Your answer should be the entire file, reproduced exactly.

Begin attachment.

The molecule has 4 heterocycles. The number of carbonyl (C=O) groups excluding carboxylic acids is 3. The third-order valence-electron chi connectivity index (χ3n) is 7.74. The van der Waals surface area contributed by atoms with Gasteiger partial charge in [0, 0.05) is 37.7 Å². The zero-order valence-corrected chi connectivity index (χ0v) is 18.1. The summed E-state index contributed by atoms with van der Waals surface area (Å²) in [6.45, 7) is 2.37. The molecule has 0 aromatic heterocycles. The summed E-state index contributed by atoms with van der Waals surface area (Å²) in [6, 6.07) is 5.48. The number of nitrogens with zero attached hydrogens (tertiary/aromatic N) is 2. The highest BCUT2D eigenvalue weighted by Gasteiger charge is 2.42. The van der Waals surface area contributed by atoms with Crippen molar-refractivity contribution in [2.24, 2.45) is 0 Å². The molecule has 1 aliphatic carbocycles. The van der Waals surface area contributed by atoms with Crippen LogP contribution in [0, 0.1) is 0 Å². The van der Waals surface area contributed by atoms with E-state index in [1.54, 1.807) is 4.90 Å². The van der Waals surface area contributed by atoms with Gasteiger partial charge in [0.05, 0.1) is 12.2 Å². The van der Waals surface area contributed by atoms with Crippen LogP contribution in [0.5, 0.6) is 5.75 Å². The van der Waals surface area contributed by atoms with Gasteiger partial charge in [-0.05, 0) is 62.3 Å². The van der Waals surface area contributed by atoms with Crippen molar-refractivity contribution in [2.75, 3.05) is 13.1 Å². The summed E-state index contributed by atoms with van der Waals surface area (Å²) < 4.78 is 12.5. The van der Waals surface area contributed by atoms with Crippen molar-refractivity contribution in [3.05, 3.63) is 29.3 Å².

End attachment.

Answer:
The molecule has 4 heterocycles. The number of carbonyl (C=O) groups excluding carboxylic acids is 3. The third-order valence-electron chi connectivity index (χ3n) is 7.74. The van der Waals surface area contributed by atoms with Gasteiger partial charge in [0, 0.05) is 37.7 Å². The zero-order valence-corrected chi connectivity index (χ0v) is 18.1. The summed E-state index contributed by atoms with van der Waals surface area (Å²) in [6.45, 7) is 2.37. The molecule has 0 aromatic heterocycles. The summed E-state index contributed by atoms with van der Waals surface area (Å²) in [6, 6.07) is 5.48. The number of nitrogens with zero attached hydrogens (tertiary/aromatic N) is 2. The highest BCUT2D eigenvalue weighted by Gasteiger charge is 2.42. The van der Waals surface area contributed by atoms with Crippen molar-refractivity contribution in [2.24, 2.45) is 0 Å². The molecule has 1 aliphatic carbocycles. The van der Waals surface area contributed by atoms with Crippen LogP contribution in [0, 0.1) is 0 Å². The van der Waals surface area contributed by atoms with E-state index in [1.54, 1.807) is 4.90 Å². The van der Waals surface area contributed by atoms with Gasteiger partial charge in [0.05, 0.1) is 12.2 Å². The van der Waals surface area contributed by atoms with Crippen LogP contribution in [0.5, 0.6) is 5.75 Å². The van der Waals surface area contributed by atoms with Gasteiger partial charge in [-0.05, 0) is 62.3 Å². The van der Waals surface area contributed by atoms with Crippen molar-refractivity contribution in [2.75, 3.05) is 13.1 Å². The summed E-state index contributed by atoms with van der Waals surface area (Å²) < 4.78 is 12.5. The van der Waals surface area contributed by atoms with Crippen molar-refractivity contribution in [3.05, 3.63) is 29.3 Å².